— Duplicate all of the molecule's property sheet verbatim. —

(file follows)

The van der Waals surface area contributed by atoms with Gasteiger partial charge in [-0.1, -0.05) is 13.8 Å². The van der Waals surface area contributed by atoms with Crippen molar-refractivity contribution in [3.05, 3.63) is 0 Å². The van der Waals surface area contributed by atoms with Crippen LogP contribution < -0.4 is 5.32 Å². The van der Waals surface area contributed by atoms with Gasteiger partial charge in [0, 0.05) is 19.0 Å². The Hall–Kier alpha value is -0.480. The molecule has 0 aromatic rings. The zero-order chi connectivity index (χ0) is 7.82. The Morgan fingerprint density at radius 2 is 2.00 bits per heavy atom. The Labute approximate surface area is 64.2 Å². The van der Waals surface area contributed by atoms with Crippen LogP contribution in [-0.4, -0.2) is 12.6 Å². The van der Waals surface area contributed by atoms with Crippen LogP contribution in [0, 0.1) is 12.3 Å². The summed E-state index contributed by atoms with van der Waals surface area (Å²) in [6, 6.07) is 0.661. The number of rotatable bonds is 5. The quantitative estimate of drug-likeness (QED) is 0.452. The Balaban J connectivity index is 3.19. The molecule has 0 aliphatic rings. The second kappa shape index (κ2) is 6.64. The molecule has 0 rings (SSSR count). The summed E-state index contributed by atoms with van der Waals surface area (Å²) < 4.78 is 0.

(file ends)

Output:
The van der Waals surface area contributed by atoms with Gasteiger partial charge in [-0.1, -0.05) is 13.8 Å². The van der Waals surface area contributed by atoms with Crippen molar-refractivity contribution in [3.05, 3.63) is 0 Å². The van der Waals surface area contributed by atoms with Crippen LogP contribution < -0.4 is 5.32 Å². The van der Waals surface area contributed by atoms with Gasteiger partial charge in [0, 0.05) is 19.0 Å². The Hall–Kier alpha value is -0.480. The molecule has 0 aromatic rings. The zero-order chi connectivity index (χ0) is 7.82. The Morgan fingerprint density at radius 2 is 2.00 bits per heavy atom. The Labute approximate surface area is 64.2 Å². The van der Waals surface area contributed by atoms with Crippen LogP contribution in [-0.4, -0.2) is 12.6 Å². The van der Waals surface area contributed by atoms with Crippen LogP contribution in [0, 0.1) is 12.3 Å². The summed E-state index contributed by atoms with van der Waals surface area (Å²) in [6, 6.07) is 0.661. The number of rotatable bonds is 5. The quantitative estimate of drug-likeness (QED) is 0.452. The Balaban J connectivity index is 3.19. The molecule has 0 aliphatic rings. The second kappa shape index (κ2) is 6.64. The molecule has 0 rings (SSSR count). The summed E-state index contributed by atoms with van der Waals surface area (Å²) < 4.78 is 0.